Spirit lead me where my trust is without borders
Let me walk upon the waters
Wherever You would call me
Take me deeper than my feet could ever wander
And my faith will be made stronger
In the presence of my Savior
The bridge of this song is almost a song in itself. I’m one of those people who loves the bridge. I want to live on the bridge. Those building moments of power that make worship songs so distinctive—those are the moments that inspire me. Maybe they are manipulated, but that crescendo causes a similar movement in my spirit. This bridge is a cry for help, a cry of surrender, and declaration of trust. We acknowledge that we long for greater things, that we desire fullness, and that we cannot do it on our own. When we truly surrender ourselves and call on the name of Jesus, we will find hope, strength, and rest.
So I will call upon Your name
And keep my eyes above the waves
When oceans rise
My soul will rest in Your embrace
For I am Yours and You are mine
This brings me to the chorus, which expresses the deepest longing of our souls: belonging. More than success, more than money, popularity or anything else, at the heart of it, we all desire to belong. We want to be part of a family, relationship, community, or vision: something that matters. This desire for belonging was created inside of us by a God who wants us first to belong to HIM. So sing this song with me, and sing it loud. Call upon his name and be saved from yourself. Let him lift you above your fears and failures, no matter how far you feel yourself sinking. Find yourself with strengthened faith and a sense of belonging, or if that’s too much, then just lift your hands and keep your eyes above the waves until you get pulled out.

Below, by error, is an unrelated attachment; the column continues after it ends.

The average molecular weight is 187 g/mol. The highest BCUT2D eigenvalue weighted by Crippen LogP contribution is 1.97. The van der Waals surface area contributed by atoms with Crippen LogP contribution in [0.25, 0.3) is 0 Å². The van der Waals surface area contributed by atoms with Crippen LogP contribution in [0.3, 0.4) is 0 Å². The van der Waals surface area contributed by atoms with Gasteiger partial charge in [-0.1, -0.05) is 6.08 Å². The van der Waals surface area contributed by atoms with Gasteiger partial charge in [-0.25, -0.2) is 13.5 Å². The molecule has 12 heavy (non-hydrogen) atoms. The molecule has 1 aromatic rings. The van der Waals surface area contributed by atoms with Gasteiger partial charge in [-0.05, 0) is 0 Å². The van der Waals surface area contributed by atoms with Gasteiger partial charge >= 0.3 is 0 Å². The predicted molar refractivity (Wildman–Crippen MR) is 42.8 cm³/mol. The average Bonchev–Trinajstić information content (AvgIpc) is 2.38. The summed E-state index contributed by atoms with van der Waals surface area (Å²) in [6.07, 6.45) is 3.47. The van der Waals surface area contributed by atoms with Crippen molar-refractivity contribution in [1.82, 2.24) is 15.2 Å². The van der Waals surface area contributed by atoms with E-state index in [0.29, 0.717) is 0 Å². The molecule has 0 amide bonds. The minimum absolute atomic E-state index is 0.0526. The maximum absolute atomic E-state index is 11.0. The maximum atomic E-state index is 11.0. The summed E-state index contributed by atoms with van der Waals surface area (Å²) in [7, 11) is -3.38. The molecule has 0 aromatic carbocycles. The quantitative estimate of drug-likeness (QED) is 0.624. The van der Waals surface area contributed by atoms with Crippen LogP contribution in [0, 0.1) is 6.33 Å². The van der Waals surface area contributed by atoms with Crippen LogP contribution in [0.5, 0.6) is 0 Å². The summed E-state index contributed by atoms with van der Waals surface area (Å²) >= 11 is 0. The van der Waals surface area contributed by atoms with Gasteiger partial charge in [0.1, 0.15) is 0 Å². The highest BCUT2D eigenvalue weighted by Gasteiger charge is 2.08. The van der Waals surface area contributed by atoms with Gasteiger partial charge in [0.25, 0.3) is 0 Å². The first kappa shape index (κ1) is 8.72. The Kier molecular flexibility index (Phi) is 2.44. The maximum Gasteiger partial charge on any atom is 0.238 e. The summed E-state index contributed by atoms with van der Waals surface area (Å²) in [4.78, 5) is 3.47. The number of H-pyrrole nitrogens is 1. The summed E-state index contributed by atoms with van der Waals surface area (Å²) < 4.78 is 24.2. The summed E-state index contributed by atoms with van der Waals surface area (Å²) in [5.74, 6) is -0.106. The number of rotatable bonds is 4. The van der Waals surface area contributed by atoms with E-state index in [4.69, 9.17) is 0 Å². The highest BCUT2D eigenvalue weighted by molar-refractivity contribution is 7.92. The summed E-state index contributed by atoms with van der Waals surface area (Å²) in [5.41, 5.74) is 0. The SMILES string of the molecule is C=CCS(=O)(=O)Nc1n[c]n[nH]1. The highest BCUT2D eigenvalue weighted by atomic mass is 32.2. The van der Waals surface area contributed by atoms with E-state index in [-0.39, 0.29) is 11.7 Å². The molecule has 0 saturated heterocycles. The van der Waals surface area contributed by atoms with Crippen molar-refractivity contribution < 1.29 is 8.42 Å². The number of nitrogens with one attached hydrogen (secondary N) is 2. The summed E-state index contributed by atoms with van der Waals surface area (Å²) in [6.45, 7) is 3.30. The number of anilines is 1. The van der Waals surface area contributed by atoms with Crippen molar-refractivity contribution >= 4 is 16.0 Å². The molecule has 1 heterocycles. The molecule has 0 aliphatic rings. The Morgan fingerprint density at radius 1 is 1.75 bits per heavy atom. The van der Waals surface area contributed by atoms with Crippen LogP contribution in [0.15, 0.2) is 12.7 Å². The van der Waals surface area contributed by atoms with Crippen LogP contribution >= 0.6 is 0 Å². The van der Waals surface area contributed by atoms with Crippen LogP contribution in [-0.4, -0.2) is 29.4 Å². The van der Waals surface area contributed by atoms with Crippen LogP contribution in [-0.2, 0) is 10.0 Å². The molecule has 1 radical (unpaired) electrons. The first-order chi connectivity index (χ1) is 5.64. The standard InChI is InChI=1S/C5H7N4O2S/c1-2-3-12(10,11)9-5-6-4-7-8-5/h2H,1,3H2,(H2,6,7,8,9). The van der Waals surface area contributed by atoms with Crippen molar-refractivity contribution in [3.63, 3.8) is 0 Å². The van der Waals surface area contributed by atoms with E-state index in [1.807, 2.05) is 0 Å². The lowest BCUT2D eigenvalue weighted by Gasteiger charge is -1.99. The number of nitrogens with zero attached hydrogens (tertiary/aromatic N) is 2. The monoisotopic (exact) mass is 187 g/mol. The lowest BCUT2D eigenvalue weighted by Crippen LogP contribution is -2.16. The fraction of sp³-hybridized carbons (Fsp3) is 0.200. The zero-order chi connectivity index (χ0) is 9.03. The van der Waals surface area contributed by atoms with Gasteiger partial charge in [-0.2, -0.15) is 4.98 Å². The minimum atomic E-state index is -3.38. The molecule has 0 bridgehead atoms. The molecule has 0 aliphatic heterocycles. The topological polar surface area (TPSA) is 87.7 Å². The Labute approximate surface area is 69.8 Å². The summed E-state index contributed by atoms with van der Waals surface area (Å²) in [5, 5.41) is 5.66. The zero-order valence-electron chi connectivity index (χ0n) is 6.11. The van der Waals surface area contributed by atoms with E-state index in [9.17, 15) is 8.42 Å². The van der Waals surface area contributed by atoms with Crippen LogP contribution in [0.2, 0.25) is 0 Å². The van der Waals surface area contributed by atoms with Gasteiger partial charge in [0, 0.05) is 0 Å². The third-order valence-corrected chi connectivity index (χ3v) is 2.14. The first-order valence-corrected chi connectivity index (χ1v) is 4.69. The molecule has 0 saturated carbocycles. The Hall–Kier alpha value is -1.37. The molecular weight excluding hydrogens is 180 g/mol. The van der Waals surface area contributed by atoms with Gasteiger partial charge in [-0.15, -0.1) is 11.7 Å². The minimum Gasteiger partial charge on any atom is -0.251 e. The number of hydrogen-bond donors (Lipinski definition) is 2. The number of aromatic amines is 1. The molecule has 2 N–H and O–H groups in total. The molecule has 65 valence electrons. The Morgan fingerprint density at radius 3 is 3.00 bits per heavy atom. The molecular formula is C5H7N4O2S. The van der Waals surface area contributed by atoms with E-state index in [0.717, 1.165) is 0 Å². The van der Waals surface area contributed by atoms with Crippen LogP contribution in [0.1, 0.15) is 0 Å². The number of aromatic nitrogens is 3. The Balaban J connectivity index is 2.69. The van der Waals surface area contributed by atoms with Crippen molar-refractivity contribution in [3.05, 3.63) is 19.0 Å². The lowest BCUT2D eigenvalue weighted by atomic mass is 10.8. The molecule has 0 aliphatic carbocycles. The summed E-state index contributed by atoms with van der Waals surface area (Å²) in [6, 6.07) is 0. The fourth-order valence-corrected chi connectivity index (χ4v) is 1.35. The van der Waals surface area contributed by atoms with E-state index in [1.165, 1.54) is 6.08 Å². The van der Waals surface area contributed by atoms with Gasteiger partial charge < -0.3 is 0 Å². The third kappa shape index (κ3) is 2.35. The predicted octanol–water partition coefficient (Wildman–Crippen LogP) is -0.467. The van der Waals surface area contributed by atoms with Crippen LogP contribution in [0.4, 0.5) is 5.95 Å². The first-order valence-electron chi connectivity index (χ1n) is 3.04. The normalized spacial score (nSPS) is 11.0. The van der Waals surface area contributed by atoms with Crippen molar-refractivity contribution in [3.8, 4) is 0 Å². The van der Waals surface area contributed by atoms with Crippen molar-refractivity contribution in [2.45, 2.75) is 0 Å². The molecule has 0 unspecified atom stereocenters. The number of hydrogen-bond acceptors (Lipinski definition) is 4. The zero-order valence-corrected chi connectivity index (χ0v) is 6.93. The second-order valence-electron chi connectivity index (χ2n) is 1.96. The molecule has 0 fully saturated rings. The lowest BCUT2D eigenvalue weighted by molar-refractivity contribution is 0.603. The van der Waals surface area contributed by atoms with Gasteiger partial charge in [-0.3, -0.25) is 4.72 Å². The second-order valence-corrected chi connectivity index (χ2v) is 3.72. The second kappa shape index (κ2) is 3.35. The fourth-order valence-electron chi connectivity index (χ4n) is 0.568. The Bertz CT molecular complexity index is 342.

As a kid I was always a small little runt. I was short and quite skinny. My grandfather had a nickname for me that he would endearingly say with his broken english: "chicken wing". To give you an idea of how skinny I was, as a teenager my forearms were actually bigger then my biceps, which is when I gained the nickname Popeye. I had a very high metabolism and it seemed I could eat anything and I would loose weight.
When I got married I weighed a total of 133 pounds and my forearms were still bigger than my biceps. But at some point my metabolism took a vacation and all the McDonalds, Pop and Pizza of Youth Ministry caught up with me. I had gotten to a weight of 190 pounds at a height of 5'7 with a long list of health concerns.
I could see that I needed to make a change and with the warnings of various doctors I knew that things would only get worse, but most things in life are easier said than done. I tried dieting and exercise, but with a busy schedule and being a new father, I found it quite hard to find any motivation let alone any real traction towards lasting results. But at the age of 29, with only two months left before turning thirty, I finally said enough is enough.